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May 24, 2024  |  Written by Andrew M. Hitchings, Brittany K. Johnson

Ninth Circuit Rejects ESA Challenges to 2005 Renewal of Sacramento River Settlement Contracts and Delta-Mendota Canal Contracts

On May 23, 2024, the Ninth Circuit Court of Appeals issued a 68-page decision in NRDC, et al. v. Haaland, et al. (Case No. 21-15163), which affirmed the district court’s rulings rejecting claims brought by the Natural Resources Defense Council and other environmental interest groups (collectively, “NRDC”) under the Endangered Species Act (ESA). In 2008, NRDC challenged the execution of the 2005 renewals of certain long-term water supply contracts between the Sacramento River Settlement Contractors (“SRS Contractors” or “Settlement Contractors”), the Delta-Mendota Canal Contractors, and the Bureau of Reclamation (Reclamation). Specifically, NRDC challenged the adequacy of the required ESA Section 7 consultation by and between Reclamation and the U.S. Fish and Wildlife Service (FWS) regarding alleged effects to delta smelt resulting from the renewal of such contracts (including further consultations after remand in 2015), and the Ninth Circuit affirmed the district court’s ruling that these consultations were adequate. The Ninth Circuit also affirmed the district court’s ruling dismissing a supplemental claim brought by NRDC in 2015, which alleged that Reclamation should have reinitiated its ESA consultation with the National Marine Fisheries Service (NMFS) regarding the SRS Contracts’ effects on endangered Chinook salmon based upon new information following NMFS’ issuance of a new biological opinion for long-term operations of the Central Valley Project (CVP) and CVP operations during drought conditions in 2014 and 2015.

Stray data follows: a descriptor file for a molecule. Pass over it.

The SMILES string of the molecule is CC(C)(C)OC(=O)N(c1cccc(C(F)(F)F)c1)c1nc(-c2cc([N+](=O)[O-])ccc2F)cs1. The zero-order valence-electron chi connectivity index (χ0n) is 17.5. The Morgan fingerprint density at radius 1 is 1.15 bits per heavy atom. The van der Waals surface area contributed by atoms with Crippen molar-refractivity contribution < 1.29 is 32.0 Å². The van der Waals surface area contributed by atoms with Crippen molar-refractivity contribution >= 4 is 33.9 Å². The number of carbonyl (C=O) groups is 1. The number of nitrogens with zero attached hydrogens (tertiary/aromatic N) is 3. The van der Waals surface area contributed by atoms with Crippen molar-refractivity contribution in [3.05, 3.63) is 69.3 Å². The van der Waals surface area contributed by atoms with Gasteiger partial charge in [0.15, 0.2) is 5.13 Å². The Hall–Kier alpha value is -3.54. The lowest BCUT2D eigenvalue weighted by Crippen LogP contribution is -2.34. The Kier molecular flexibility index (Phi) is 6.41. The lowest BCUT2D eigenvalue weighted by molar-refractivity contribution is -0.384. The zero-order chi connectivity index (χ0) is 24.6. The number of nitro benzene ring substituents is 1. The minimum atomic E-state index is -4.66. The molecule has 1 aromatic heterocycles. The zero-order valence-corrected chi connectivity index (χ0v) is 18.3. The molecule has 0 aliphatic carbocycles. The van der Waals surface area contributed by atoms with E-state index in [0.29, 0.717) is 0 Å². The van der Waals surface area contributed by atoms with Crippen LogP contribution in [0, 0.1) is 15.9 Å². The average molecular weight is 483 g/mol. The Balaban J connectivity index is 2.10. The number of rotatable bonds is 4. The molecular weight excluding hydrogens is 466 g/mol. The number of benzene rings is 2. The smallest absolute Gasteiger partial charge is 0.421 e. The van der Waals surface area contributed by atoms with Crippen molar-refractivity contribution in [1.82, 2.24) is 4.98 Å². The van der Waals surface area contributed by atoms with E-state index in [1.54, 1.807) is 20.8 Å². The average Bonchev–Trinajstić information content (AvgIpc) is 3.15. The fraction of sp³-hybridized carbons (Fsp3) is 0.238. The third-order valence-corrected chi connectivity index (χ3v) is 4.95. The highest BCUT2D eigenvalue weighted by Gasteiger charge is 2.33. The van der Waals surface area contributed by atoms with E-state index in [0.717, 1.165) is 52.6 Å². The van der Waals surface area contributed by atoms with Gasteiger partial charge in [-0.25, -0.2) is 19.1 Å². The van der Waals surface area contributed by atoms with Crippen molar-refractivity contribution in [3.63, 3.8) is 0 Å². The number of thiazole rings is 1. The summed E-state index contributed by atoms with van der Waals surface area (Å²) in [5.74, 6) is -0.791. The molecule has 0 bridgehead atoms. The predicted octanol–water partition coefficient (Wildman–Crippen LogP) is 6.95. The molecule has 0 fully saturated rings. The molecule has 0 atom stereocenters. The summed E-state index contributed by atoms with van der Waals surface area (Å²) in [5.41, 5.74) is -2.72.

The Ninth Circuit recounted the long history of this case, going back to the two-track consultation approach for long-term CVP operations and separate actions like specific contract renewals, the issuance of biological opinions for CVP operations in 2004, 2005, 2008, and 2009 and related litigation, NRDC’s supplemental complaint in 2008, and the preceding Ninth Circuit decision in NRDC v. Jewell, 749 F.3d 776 (9th Cir. 2014). The court also explained the background of the SRS Contracts, the Settlement Contractors’ preexisting water rights, and separate diversion facilities and noted that “Reclamation’s ability to operate the CVP therefore depends on the cooperation and agreement of these senior water-rights holders.”